Generalized Eigenvalues and Eigenvectors
The concepts of generalized eigenvalues and eigenvectors play a key role in cointegration analysis. Cointegration analysis is an advanced econometric time series topic and will therefore not likely be covered in an introductory Ph. D. level econometrics course for which this review of linear algebra is intended.
Nevertheless, to conclude this review I will briefly discuss what generalized eigenvalues and eigenvectors are and how they relate to the standard case.
Given two n x n matrices A and B, the generalized eigenvalue problem is to find the values of X for which
det(A — XB) = 0.
Given a solution X, which is called the generalized eigenvalue of A relative to B, the corresponding generalized eigenvector (relative to B) is a vector x in Kn such that Ax = XBx.
However, if B is singular, then the generalized eigenvalue problem may not have n solutions as in the standard case and may even have no solution at all. To demonstrate this, consider the 2 x 2 case:
(«1,1 a!,2 B_ (^1,1 ^1,2 j
«2,1 «2,2 J b2,1 b2,2j
Then,
(«1,1 — Xb1,1)(«2,2 — Xb2,2)
— («1,2 — Xb1,2)(«2,1 — Xb2,1)
«1,1«2,2 — «1,2«2,1
+ («2,1b1,2 — «2,2b1,1 — «1,1b2,2 + b2,1«1,2)X + (b1,1b2,2 — b2,1b1,2)X2.
If B is singular, then b1,1b2,2 — b2,1b1,2 = 0, and thus the quadratic term vanishes. But the situation can even be worse! It is also possible that the coefficient of X vanishes, whereas the constant term a1,1a2,2 — a1,2a2,1 remains nonzero. In that case the generalized eigenvalues do not exist at all. This is, for example, the case if
Then
1 — X —X —X —1 — X
= (1 — X)(1 + X) — X2 = 1,
and thus the generalized eigenvalue problem involved has no solution.
Therefore, in general we need to require that the matrix B be nonsingular. In that case the solutions of (I.63) are the same as the solutions of the standard eigenvalue problems det(AB—1 — XI) = 0 and det(B—1A — XI) = 0.
The generalized eigenvalue problems we will encounter in advanced econometrics always involve a pair of symmetric matrices A and B with B positive definite. Then the solutions of (I.63) are the same as the solutions of the symmetric, standard eigenvalue problem
det(B1/2AB1/2 – XI) = 0. (I.64)
The generalized eigenvectors relative to B corresponding to the solutions of
(1.63) can be derived from the eigenvectors corresponding to the solutions of
(1.64) :
B1/2AB1/1x = Xx = XB1/2B1/2x ^ A(BX/2x)
= X B (B1/2x). (I.65)
Thus, if x is an eigenvector corresponding to a solution X of (I.64), then y = B1/2x is the generalized eigenvector relative to B corresponding to the generalized eigenvalue X.
Finally, note that generalized eigenvectors are in general not orthogonal even if the two matrices involved are symmetric. However, in the latter case the generalized eigenvectors are “orthogonal with respect to the matrix B” in the sense that, for different generalized eigenvectors y1 and y2, yTBy2 = 0. This follows straightforwardly from the link y = B1/2x between generalized eigenvectors y and standard eigenvectors x.
1. Consider the matrix

(a) Conduct the Gaussian elimination by finding a sequence Ej of elementary matrices such that (EkEk1 … E2 • Ej) A = U = upper triangular.
(b) Then show that, by undoing the elementary operations Ej involved, one gets the LUdecomposition A = LU withL a lowertriangular matrix with all diagonal elements equal to 1.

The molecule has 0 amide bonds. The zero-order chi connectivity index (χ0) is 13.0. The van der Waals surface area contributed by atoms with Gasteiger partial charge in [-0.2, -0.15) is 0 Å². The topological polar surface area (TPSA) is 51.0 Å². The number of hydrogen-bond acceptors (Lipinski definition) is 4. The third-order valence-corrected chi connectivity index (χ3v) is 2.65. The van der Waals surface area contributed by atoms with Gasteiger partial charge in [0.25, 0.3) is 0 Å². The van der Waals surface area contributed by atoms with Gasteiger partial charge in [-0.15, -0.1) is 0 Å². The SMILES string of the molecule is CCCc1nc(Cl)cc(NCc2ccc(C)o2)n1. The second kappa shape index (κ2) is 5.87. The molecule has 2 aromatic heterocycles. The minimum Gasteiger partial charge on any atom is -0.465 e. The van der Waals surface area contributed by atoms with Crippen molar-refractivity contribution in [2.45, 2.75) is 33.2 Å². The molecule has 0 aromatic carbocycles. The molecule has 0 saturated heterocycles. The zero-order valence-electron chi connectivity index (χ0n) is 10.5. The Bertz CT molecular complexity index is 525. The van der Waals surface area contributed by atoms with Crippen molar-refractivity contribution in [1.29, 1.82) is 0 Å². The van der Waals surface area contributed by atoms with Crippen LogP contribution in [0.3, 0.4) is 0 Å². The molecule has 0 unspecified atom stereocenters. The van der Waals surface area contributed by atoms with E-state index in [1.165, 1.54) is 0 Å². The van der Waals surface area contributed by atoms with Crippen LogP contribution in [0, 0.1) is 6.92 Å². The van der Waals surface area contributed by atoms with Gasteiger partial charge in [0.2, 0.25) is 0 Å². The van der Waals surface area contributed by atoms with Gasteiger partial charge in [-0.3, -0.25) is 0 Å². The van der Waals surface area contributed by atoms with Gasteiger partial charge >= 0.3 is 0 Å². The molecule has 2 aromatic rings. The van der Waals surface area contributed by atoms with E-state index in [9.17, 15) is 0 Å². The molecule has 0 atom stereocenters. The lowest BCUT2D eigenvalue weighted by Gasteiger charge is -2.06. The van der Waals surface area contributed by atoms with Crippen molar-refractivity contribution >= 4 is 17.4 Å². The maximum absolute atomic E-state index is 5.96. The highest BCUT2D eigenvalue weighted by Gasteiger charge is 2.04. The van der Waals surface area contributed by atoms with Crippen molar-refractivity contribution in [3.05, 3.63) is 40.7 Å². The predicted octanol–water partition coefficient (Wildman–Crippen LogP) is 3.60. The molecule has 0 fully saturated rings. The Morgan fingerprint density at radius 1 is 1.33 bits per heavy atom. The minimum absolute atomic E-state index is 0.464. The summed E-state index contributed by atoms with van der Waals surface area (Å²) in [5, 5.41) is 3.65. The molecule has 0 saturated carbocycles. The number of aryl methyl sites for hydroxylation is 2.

(c) Finally, find the LDU factorization.
2. Find the 3 x 3 permutation matrix that swaps rows 1 and 3 of a 3 x 3 matrix.
3. Let
/1 V 0 0
0 v2 0 0
= 0 v3 1 0 ’
^0 v4 0 1 у
where v2 = 0.
(a) Factorize A into LU.
(b) Find A1, which has the same form as A.
4. Compute the inverse of the matrix
’12 0 2 6 4
0 4 11
by any method.
5. Consider the matrix
( 1 2 
0 
2 
1 

A= 
1 2 
1 
1 
0 
1 2 
3 
7 
2 
(a) Find the echelon matrix U in the factorization PA = LU.
(b) What is the rank of A?
(c) Find a basis for the null space of A.
(d) Find a basis for the column space of A.
6. Find a basis for the following subspaces of K4:
(a) The vectors (x1, x2, x3, x4)T for which x1 = 2×4.
(b) The vectors (x1, x2, x3, x4)T for which x1 + x2 + x3 = 0 and x3 + x4 = 0.
(c) The subspace spanned by (1, 1, 1, 1)T, (1, 2, 3, 4)T, and (2, 3, 4, 5)T.
7. Let
/1 2 0 3 /*1
A = 0 0 0 0 and b = b2
2 4 0 1/ *3
(a) Under what conditions on b does Ax = b have a solution?
(b) Find a basis for the nullspace of A.
(c) Find the general solution of Ax = b when a solution exists.
(d) Find a basis for the column space of A.
(e) What is the rank of AT?
8.
Apply the GramSmidt process to the vectors
and write the result in the form A = QU, where Q is an orthogonal matrix and U is upper triangular.
9. With a, b, and c as in problem 8, find the projection of c on the space spanned by a and b.
10. Find the determinant of the matrix A in problem 1.
11. Consider the matrix
For which values of a has this matrix
(a) two different realvalued eigenvalues?
(b) two complexvalued eigenvalues?
(c) two equal realvalued eigenvalues?
(d) at least one zero eigenvalue?
12. For the case a = —4, find the eigenvectors of the matrix A in problem 11 and standardize them to unit length.
13. Let A be a matrix with eigenvalues 0 and 1 and corresponding eigenvectors (1, 2)T and (2, — 1)T
(a) How can you tell in advance that A is symmetric?
(b) What is the determinant of A?
(c) What is A?
14. The trace of a square matrix is the sum of the diagonal elements. Let A be a positive definite к x к matrix. Prove that the maximum eigenvalue of A can be found as the limit of the ratio trace( An )/trace( An—1) for n ^ ж.
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